The draft bill will now have to make it through the upper house of parliament, where it is less likely to pass. Parties who back the measure, including Labour, D66, the Socialists, Groenlinks, VVD MPs, and 50plus, need 38 votes for a majority and can currently only count on 33, Dutch News reports.
Dijkstra hopes that by requiring people to opt out of donating their organs, more organs will be available to those who need them.
“This is great news for everyone on the waiting list,” Dijkstra said after her bill passed the first round. “Every year, 150 people die who could have been alive with a donor organ.”
Last November, Wales switched to an opt-out system and it is expected to boost the number of organs available for lifesaving transplants by 25 percent.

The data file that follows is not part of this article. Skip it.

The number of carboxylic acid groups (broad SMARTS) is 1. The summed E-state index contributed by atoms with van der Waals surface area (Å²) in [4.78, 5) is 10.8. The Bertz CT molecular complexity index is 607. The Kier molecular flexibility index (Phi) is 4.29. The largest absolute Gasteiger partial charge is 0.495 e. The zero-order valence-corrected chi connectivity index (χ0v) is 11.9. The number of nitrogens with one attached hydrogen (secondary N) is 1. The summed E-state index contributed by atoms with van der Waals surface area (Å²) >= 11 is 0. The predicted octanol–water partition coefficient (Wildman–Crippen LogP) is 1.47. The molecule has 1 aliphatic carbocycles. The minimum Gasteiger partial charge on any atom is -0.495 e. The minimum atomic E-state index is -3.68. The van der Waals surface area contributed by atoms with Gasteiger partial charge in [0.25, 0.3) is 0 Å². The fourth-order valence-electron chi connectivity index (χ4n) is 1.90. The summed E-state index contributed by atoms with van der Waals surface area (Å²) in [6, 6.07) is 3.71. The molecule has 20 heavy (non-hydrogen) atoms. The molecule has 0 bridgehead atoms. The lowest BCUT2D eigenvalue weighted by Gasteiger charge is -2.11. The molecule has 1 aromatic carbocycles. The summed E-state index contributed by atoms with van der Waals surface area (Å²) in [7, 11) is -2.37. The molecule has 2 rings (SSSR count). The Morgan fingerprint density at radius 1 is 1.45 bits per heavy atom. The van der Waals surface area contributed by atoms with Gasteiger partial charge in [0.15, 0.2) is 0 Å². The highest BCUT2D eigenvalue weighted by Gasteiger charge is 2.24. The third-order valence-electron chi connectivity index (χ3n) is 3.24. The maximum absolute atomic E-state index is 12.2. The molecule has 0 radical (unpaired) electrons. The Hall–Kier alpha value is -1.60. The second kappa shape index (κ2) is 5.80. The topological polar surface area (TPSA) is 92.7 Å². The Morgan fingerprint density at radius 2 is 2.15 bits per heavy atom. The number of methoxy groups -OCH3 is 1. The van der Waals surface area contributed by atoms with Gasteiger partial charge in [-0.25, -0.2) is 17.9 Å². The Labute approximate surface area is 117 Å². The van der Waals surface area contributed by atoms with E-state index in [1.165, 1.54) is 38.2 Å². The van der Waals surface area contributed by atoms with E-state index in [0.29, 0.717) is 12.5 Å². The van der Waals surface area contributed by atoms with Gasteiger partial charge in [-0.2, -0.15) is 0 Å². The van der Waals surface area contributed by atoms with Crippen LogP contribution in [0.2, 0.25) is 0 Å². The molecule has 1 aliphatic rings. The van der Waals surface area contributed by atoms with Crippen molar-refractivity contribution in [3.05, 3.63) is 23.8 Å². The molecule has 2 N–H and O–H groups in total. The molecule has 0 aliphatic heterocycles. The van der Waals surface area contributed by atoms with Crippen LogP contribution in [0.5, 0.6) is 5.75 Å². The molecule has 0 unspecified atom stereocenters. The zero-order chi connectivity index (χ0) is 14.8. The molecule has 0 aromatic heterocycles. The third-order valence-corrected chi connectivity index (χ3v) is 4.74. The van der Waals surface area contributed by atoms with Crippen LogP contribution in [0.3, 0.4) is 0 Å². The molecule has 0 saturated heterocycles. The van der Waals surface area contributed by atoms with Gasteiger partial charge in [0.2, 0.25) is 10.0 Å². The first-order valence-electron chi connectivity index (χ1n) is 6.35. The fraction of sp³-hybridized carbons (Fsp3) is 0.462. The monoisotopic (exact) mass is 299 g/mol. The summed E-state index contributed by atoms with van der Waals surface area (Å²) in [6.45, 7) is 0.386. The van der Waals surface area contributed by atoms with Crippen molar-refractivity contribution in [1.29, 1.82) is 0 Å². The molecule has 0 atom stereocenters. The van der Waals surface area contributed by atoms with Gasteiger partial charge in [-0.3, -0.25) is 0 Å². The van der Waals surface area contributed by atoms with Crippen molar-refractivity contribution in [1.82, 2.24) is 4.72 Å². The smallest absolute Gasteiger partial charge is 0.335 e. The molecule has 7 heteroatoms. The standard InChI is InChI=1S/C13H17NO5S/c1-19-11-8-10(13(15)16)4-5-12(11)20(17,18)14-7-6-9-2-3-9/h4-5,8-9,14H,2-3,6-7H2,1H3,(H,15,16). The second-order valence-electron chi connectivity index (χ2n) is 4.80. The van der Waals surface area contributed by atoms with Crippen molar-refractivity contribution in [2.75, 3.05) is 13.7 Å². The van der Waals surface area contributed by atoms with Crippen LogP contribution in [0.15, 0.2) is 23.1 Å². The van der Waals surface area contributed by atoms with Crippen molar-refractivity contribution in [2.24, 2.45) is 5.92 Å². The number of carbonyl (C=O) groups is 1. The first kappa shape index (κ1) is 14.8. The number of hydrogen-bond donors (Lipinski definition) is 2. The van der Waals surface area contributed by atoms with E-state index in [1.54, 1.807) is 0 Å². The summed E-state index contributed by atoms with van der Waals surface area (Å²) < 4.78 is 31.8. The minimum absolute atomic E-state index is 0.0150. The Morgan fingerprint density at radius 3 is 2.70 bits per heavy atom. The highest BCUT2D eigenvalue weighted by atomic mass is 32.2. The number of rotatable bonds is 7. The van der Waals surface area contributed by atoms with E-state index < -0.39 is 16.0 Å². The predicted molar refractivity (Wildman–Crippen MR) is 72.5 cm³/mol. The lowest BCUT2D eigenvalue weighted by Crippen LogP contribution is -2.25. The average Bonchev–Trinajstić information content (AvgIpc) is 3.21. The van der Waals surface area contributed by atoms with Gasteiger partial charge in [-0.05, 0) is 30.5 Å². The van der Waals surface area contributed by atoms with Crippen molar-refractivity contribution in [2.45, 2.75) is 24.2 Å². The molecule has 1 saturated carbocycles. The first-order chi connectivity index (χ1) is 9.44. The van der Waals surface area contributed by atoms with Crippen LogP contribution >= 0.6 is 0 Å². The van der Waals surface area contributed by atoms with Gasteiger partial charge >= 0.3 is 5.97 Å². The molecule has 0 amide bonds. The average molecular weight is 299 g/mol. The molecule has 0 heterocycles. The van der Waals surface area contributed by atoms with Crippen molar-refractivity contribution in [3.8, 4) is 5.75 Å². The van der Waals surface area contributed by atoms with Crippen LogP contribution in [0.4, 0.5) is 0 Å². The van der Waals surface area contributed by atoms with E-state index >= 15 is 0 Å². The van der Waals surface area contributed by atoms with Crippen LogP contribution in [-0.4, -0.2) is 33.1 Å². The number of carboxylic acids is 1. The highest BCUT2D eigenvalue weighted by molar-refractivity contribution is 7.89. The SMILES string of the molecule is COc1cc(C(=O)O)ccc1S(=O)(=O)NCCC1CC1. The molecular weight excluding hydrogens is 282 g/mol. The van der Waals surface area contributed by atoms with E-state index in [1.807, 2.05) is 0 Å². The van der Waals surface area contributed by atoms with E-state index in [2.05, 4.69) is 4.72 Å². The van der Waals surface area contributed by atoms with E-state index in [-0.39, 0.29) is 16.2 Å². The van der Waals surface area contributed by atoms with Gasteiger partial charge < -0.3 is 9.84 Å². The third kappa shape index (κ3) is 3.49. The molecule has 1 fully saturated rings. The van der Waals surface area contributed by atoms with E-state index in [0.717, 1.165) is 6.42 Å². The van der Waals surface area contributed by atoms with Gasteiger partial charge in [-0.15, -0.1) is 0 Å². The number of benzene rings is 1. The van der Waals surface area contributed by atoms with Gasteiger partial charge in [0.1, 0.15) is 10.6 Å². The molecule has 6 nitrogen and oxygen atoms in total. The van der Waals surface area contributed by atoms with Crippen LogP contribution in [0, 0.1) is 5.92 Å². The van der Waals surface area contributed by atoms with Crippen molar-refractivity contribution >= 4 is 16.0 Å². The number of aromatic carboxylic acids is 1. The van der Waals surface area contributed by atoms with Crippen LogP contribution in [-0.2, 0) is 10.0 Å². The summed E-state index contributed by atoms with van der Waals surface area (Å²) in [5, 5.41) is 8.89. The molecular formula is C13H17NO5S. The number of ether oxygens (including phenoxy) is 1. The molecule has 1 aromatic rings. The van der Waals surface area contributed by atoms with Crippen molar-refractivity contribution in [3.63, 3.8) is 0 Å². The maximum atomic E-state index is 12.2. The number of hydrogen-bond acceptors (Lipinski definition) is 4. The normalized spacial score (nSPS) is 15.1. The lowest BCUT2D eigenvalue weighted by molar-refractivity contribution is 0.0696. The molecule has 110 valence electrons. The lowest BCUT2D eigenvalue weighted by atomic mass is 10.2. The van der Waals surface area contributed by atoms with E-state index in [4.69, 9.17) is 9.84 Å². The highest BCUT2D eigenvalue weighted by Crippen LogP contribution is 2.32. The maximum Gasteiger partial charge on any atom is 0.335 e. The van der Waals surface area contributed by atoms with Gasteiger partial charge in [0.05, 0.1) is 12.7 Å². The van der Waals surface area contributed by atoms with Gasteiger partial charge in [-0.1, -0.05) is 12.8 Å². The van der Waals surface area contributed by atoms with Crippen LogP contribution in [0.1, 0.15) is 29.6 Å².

Under the Welsh policy, anyone over the age of 18 who has lived in the nation for more than 12 months and dies in the country is considered to have consented to be an organ donor unless they previously opted out.
“The change to a soft opt-out system for organ donation will deliver a revolution in consent. Organ donation saves lives; increasing the rate of organ donation allows us to save more lives,” Mark Drakeford, Wales health and social services minister, told the Guardian following the program’s passing.